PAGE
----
At fifty-one years old, twins Jeanie and Julius still live with their mother, Dot, in rural isolation in the English countryside. The cottage they have shared their entire lives is their only protection against the modernizing world around them. Inside its walls, they make music, and in its garden, they grow everything they need to survive. To an outsider, it looks like poverty; to them, it is home.
But when Dot dies unexpectedly, the world they've so carefully created begins to fall apart. The cottage they love, and the security it offered, is taken back by their landlord, exposing the twins to harsh truths and even harsher realities. Seeing a new future, Julius becomes torn between the loyalty he feels towards his sister and his desire for independence, while Jeanie struggles to find work and a home for them both. And just when it seems there might be a way forward, a series of startling secrets from their mother's past come to the surface, forcing the twins to question who they are, and everything they know of their family's history.
In Unsettled Ground, award-winning author Claire Fuller masterfully builds a tale of sacrifice and hope, of homelessness and hardship, of love and survival, in which two marginalized and remarkable people uncover long-held family secrets and, in their own way, repair, recover, and begin again.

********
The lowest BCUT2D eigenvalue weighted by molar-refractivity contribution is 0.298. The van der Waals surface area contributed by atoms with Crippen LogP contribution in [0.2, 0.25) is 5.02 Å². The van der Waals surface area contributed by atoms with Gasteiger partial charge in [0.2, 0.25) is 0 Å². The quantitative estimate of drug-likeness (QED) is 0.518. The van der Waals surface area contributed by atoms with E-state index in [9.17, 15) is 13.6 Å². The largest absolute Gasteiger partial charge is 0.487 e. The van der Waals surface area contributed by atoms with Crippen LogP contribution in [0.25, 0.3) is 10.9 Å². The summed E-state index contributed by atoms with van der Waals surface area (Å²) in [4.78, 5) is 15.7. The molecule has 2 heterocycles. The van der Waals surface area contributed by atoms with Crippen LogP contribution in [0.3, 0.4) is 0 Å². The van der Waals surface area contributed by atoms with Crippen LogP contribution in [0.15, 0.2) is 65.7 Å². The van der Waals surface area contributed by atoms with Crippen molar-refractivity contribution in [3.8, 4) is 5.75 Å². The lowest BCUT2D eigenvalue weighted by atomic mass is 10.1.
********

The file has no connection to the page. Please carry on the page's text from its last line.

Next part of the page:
- ISBN-13: 9781951142483
- ISBN-10: 1951142489
- Publisher: Tin House Books
- Publish Date: May 2021
- Dimensions: 8.6 x 5.8 x 1.2 inches
- Shipping Weight: 1.1 pounds
- Page Count: 330
What happens to our secrets after death? What do we do when we discover things we never imagined—about ourselves, our families or the stories we tell to make sense of the world? These questions drive Claire Fuller’s engaging Unsettled Ground.
As the novel opens, 51-year-old twins Jeanie and Julius are at a loss when their mother, Dot, dies unexpectedly. The twins lived in a cottage with Dot; Jeanie, who has a heart condition and never learned to read or write, tends the garden, while Julius brings in a small income by way of odd jobs in town. Their home is their sanctuary until Dot’s death, when the careful life she controlled and constructed for her family begins to crack. Questions arise about past and present relationships, land and money.
The reader travels with Jeanie and Julius as they begin to grapple with the complexities of adulthood and the truth about their mother. This exploration builds a sense of mystery at a slow and steady pace. There comes a moment when the reader must know what happened, and they won’t be able to stop reading until they discover how it all resolves.
Even the title opens up questions, about what it means to settle or to remain unsettled, and about the nature of home and how one is made. The story exists on ground that has been disturbed by secrets and money, by the need for both independence and connection—and that ground continues to shift underfoot as the novel progresses.
Readers will root for Jeanie and Julius to survive and, even more than that, to live.